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Dying joyfully

I am writing about death and dying—more specifically about dying joyfully. A contradiction in terms, right? But is that really the case? Is there really no joyful side to dying? No upside to the downside of impending death?

And, for us Christians, has not death already lost its sting according to St. Paul? Has not Christ conquered death by His resurrection from the dead?

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I must admit that I have been extraconscious of my own mortality for some time now. My father passed away at the early age of 61 and ever since I myself hit 61 some years back, I have considered every year a bonus year. This mindful awareness and my fascination with death deepened when I had a near-fatal heart attack in 2006 and when I came face to face with near-death patients in a hospital during my CPE (Clinical Pastoral Education) chaplaincy training in Hawaii. Since then, I have developed an interest in death, in caring for the dying and learning from them about dying, so that I eventually started to look out for resource material on the subject.

I discovered Elizabeth Kubler-Ross’ “On Death and Dying,” the classic book by one of the most eminent writers on the subject. Going through what the dying had to say to doctors, nurses, clergy and their own families makes it very interesting reading. Other than the introductory chapters on the stages of denial, anger, bargaining, depression, and acceptance, the book is largely devoted to actual interviews given by severely ill and dying patients to a class of medical and pastoral care professionals and those in training to fill these roles.

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Kubler-Ross’ main purpose is to enable us to accompany the dying in such a way that both the dying and the living are enriched by enhanced human intimacy. She teaches us how to understand the death of a family member or loved one and how to cherish the final moments with them. She also inspires us to learn how to care for and understand the dying patients and their family members. She assists the reader how to render care and compassion by depicting the true-to-life experiences of those who are dying. Overall, the book grabs at your heart and pulls you inside your innermost self.

While in Honolulu during my CPE training in 2006-2007, I met Prof. Mitsuo Aoki, founder of the University of Hawaii’s Department of

Religion, and took interest in his work. For several decades he showed others how to consider death not merely as an end but as a vital and inseparable part of living joyfully. He showed this graphically in a documentary video he titled “Living your Dying.” He also brought spirituality and true compassion into the care-giving for the dying. His approach takes the patient to a state of “conscious dying” that leads to a fuller, and even joyful, living. He taught that the last days and hours of a human life are wondrous and a time when people must, he said, “allow death to be death. We’re so fearful, we diminish death. So live your dying.”

Aoki who also believed that love is more powerful than death, died surrounded by family and friends in August 2010 after living his dying.

Last year, I bought and read “Chasing Daylight” by Gene O’Kelly. This is a beautiful little book that can stand alongside other classics on death and dying such as Mitch Albom’s “Tuesdays with Morrie.”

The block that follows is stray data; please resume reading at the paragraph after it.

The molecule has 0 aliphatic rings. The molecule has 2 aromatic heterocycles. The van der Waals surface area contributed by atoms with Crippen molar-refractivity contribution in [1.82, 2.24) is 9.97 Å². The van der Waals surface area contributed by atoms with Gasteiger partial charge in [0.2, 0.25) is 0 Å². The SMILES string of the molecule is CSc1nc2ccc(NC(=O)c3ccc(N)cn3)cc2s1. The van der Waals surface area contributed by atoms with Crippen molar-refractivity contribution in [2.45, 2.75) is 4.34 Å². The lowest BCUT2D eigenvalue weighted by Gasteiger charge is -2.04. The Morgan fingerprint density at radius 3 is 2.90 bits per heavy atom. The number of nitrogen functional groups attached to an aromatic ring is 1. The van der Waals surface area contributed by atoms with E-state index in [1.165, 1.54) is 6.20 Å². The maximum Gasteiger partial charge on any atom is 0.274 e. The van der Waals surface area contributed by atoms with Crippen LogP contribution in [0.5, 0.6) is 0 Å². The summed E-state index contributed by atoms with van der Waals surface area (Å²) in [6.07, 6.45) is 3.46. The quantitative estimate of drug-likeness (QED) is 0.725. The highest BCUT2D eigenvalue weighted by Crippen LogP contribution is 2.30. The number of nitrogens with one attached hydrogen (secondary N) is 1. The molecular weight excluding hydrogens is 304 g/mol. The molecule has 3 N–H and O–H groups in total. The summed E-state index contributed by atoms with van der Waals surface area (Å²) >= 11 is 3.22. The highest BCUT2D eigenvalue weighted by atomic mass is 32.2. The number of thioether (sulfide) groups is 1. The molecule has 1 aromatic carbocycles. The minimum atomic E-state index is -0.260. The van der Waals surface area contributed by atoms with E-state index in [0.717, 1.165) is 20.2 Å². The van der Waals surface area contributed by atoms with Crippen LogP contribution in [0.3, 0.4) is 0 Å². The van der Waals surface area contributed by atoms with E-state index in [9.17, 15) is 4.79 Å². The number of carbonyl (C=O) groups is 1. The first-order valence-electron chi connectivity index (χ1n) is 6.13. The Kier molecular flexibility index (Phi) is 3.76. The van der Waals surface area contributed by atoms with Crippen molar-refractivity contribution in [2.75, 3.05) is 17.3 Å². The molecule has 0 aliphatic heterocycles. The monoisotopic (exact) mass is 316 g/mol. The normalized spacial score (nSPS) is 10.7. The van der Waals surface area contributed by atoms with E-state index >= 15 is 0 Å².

O’Kelly’s moving account of his life and dying days will give everyone who reads it some profound issues to consider. Within a year, his life turned around from being the powerful CEO of a huge American company to a doomed but “blessed” (his word) man. The book is a wonderful, lucid account of his last three months which he spent planning his life. He trained himself to live in the present, to find those perfect moments that crystallize the beauty of life, and to say his farewells to his friends, family and loved ones. In following his plan, and to his surprise, he attained what he had been after all along: peace.

Finally, I recently watched for the nth time a film about dying titled “The Bucket List” and starring Morgan Freeman and Jack Nicholson.

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The movie tells the story of blue-collar mechanic Carter Chambers (Freeman) and billionaire hospital magnate Edward Cole (Nicholson) who meet for the first time in Cole’s hospital after both had been diagnosed with cancer. They become close as they undergo their respective treatments and find common ground in their having only a year or less to live.

Chambers makes a “bucket list,” or the things he wants to do before he “kicks the bucket.” Cole discovers the list and tells Chambers that the two of them should do the things listed. He promises to pay for everything. Chambers agrees after a brief argument with Cole.

The movie goes on to tell an unusual story of two men living their dying with joy as they accomplish their “bucket list.” They forge a deep friendship and arrive at realizations on the true meaning of their lives and what they mean to their loved ones. In the end, death becomes more of a friend than an enemy, and the grave a true resting place symbolized by empty coffee cans of Chock full o’Nuts atop Mount Everest.

Like the message of Aoki and O’Kelly, the clear lesson of the movie is that death is a part, and not the end, of life, and that we can live our dying with joy even now as we await the final call for our departure.

I will turn 73 on Jan. 22. And certainly, I plan to spend my remaining years in the “predeparture” area “living my dying” joyfully.

Danilo G. Mendiola, a retired HR and admin practitioner, does volunteer work in his Quezon City parish as a pastoral counselor. He has four children and four grandchildren.

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